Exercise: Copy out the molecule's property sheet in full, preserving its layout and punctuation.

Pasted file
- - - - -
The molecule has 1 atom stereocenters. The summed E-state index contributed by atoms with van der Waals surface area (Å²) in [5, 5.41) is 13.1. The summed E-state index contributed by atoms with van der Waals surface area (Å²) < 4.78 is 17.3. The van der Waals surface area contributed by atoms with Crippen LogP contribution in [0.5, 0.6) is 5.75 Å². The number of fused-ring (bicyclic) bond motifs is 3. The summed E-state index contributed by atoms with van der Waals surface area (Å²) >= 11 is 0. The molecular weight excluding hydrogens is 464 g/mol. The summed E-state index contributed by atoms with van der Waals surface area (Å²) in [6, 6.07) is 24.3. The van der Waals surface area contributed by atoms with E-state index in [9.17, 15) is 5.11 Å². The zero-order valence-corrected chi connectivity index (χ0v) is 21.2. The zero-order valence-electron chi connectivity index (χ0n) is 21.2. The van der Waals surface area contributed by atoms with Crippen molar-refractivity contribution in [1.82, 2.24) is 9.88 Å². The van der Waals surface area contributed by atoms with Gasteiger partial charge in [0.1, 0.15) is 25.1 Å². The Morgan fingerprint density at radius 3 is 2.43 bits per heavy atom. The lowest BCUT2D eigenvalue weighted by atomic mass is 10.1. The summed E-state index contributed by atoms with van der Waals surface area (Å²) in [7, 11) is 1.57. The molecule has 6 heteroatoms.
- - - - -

The molecule has 1 atom stereocenters. The summed E-state index contributed by atoms with van der Waals surface area (Å²) in [5, 5.41) is 13.1. The summed E-state index contributed by atoms with van der Waals surface area (Å²) < 4.78 is 17.3. The van der Waals surface area contributed by atoms with Crippen LogP contribution in [0.5, 0.6) is 5.75 Å². The number of fused-ring (bicyclic) bond motifs is 3. The summed E-state index contributed by atoms with van der Waals surface area (Å²) >= 11 is 0. The molecular weight excluding hydrogens is 464 g/mol. The summed E-state index contributed by atoms with van der Waals surface area (Å²) in [6, 6.07) is 24.3. The van der Waals surface area contributed by atoms with E-state index in [9.17, 15) is 5.11 Å². The zero-order valence-corrected chi connectivity index (χ0v) is 21.2. The zero-order valence-electron chi connectivity index (χ0n) is 21.2. The van der Waals surface area contributed by atoms with Crippen molar-refractivity contribution in [1.82, 2.24) is 9.88 Å². The van der Waals surface area contributed by atoms with Gasteiger partial charge in [0.1, 0.15) is 25.1 Å². The Morgan fingerprint density at radius 3 is 2.43 bits per heavy atom. The lowest BCUT2D eigenvalue weighted by atomic mass is 10.1. The summed E-state index contributed by atoms with van der Waals surface area (Å²) in [7, 11) is 1.57. The molecule has 6 heteroatoms.